Katie Hill's resignation signals a dangerous future for aspiring politicians

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A few weeks ago, California Rep. Katie Hill was considered a rising star in the Democratic Party. On Sunday, she announced her resignation from Congress, amid news that the House Ethics Committee was investigating highly publicized allegations of an inappropriate relationship Hill had with a staffer in her congressional office. Hill denied that relationship, though she did admit to having a consensual relationship with a campaign staffer during her winning 2018 campaign. The entire affair is further complicated by the fact that Hill is in the middle of an acrimonious divorce from her estranged husband, Kenny Heslep, whom she alleges was abusive — and whom she has also claimed is the source of the accusations against her.

As the allegations against Hill broke in national media, The Daily Mail and the conservative blog RedState published barely censored nude images of the congresswoman, along with screenshots of texts that she’d sent about her drinking and mental health in confidence to her then-husband. Hill — who proudly ran for Congress as a young, openly bisexual, Millennial woman — was suddenly having her sexuality fetishized in headlines that seemed obsessed with not the idea of her potentially having an unethical relationship, but rather with the nature of the acts themselves.

“The fact is I am going through a divorce from an abusive husband who seems determined to try to humiliate me,” Hill said in a statement to The Washington Post days before she ultimately resigned. Unfortunately, it appears the shame strategy succeeded.

In an emotional letter of resignation and subsequent video statement, Hill attempted to communicate that she was not resigning because of the relationship allegations, but rather because of the revenge porn smear campaign that had been launched against her.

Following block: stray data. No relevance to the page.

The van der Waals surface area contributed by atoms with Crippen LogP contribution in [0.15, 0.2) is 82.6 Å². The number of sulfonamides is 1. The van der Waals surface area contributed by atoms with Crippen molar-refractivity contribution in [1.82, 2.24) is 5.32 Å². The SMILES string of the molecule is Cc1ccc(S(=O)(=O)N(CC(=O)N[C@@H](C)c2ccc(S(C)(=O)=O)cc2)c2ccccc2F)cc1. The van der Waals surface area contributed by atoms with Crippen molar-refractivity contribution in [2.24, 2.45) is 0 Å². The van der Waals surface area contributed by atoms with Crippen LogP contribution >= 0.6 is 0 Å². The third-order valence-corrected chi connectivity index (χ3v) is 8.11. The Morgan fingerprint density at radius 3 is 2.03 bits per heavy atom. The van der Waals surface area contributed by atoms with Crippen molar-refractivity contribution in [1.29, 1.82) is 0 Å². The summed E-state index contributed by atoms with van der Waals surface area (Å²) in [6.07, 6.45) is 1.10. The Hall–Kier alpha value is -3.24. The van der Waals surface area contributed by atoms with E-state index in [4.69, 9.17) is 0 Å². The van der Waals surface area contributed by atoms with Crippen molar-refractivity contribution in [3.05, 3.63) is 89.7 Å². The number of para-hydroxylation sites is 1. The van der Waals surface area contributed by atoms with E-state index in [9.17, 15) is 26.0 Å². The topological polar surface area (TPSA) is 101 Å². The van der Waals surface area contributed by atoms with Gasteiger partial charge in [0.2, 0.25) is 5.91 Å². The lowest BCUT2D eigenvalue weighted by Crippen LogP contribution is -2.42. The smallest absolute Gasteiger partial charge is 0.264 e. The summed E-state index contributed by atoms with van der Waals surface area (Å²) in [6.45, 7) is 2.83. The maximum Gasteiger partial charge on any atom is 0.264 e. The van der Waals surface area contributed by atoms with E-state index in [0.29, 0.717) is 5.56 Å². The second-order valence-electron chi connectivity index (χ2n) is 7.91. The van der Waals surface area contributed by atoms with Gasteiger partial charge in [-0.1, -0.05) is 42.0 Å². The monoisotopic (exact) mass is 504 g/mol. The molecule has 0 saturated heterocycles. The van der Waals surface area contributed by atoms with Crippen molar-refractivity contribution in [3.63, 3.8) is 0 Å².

While it is perfectly reasonable to debate whether or not Hill should have ultimately resigned, given the two alleged questionable relationships — the one she acknowledges with a campaign staffer, and the one she denies with a staffer in her congressional office, which would be in violation of newly passed House rules — there is a separate point of concern here. Bad-faith vigilante campaigns launched to humiliate someone are not a substitute for an ethics investigation.

Shaming a congresswoman with public, personal attacks until she eventually leaves office not only undermines the systems America has put in place, it also sends a terrible message to other “imperfect people” — a.k.a. everyone — who might consider running for office. That goes double for those who have sexted, identify as an orientation other than heterosexual, or lead active sex lives more generally.

To that end, consider what this whole affair looks like to a young person, one who grew up with technology and treats their phone like a natural appendage. These people may also have a different relationship to sexting or other such conduct than older generations: In 2018, the Journal of the American Medical Association published a study showing that more than 1 in 4 teenagers reported that they’d received a sext; more than 1 in 7 reported sending a sext themselves. These young people would eventually be America's next generation of politicians.

Jeff Temple, the director of behavioral health and research and University of Texas Medical Branch, told Mic that this sort of explicit messaging is essentially normal among younger people, and is generally acceptable as long as it is consensual. “Teens and Millennials are less likely to distinguish between the online and offline world. The lines between them are not only blurred, but sometimes completely wiped away,” Temple says. “When they think of sexting, they don’t tend to think of it as a big deal.”

Temple also points to a conversation he had with Dan Savage on the Savage Lovecast podcast in 2014, where they talked about how a few decades ago a politician admitting they had smoked pot as a teenager could ruin their political career. Temple, 43, says that at the time he and Savage predicted the same stigma might apply to sexting or having taken naked pictures.